Vigabatrin, in doses of 1, 5, 10 and 20 mg/kg, per os, and in a dilution of 1 ml/100 g of body weight in distilled water, was tested in 10 neuropathic rats. The observations began 90 min. after the administration of each dosis of the drug. The thermal tests were carried out 120 min. after the administration of each dosis. For the administration of each dosis, an interval of 72 hours of pharmacological rest was respected.
To test an eventual opioid participation in the vigabatrin analgesic effect, naloxone was also tested. For this, vigabatrin, in a dosis of 20 mg/kg, per os, and naloxone, in an intraperitoneal dosis of 2.5 mg/kg, were used, and the same time intervals were kept after the drug administration.
Valproic acid was administered, per os, in a dosis of 15 mg/kg, with the same time intervals as for vigabatrin.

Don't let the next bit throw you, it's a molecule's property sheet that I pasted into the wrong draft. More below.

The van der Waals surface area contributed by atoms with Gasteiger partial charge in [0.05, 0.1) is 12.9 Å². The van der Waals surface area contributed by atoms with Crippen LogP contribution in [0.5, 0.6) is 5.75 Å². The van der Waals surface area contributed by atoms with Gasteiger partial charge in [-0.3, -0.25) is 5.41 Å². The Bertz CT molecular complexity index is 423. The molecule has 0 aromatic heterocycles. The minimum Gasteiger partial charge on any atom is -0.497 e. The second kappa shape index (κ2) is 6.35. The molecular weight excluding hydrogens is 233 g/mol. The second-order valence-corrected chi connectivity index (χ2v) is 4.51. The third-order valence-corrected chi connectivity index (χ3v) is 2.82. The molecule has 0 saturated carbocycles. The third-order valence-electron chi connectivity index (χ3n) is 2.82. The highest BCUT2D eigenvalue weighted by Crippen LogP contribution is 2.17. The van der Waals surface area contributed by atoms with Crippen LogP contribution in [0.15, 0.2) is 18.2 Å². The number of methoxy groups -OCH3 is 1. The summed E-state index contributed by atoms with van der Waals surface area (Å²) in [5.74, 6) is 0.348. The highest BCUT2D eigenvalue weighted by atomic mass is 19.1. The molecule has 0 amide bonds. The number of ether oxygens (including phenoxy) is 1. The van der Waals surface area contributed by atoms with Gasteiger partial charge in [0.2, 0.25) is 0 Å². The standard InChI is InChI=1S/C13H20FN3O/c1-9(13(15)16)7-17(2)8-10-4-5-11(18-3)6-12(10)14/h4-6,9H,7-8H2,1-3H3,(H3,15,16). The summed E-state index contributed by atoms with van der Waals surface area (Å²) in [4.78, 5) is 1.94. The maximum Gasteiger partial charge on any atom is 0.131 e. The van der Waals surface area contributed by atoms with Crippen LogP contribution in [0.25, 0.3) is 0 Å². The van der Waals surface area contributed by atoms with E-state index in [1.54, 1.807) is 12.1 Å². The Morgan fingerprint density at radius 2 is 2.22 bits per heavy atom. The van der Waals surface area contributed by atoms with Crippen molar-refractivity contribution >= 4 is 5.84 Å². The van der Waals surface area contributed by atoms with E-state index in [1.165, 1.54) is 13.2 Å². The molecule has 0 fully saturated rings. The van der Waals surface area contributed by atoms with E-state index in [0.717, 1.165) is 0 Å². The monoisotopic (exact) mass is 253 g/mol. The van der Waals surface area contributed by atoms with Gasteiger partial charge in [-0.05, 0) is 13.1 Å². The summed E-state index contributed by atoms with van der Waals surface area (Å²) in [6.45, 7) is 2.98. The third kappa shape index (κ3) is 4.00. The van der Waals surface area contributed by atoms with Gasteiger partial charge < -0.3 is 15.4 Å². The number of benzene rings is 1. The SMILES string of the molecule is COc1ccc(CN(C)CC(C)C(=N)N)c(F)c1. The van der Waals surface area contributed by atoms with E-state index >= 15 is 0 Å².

Carbamazepine, in a dosis of 10 mg/kg, per os, was used. The observations began 15 min after the drug administration and the thermal tests after 45 min.
Phenytoin was administered in a dosis of 5 mg/kg, per os, and the behavioral observations began 60 min. after the administration and the thermal tests after 90 min.
The ethical guidelines from IASP have been followed17: the number of animals was kept to a minimum and the duration of the experiments was as short as possible.
For the statistical analysis of the results, a computer Sigma Stat® program was used, with the following tests: ANOVA, for testing the population normality; Dunn's or De Bonferroni's tests, for non-normal population; and Kruskal-Wallis and the Student-Newman-Keuls or Dunn's tests, for comparison of groups. Results were considered significant when p values were lower than 0.05.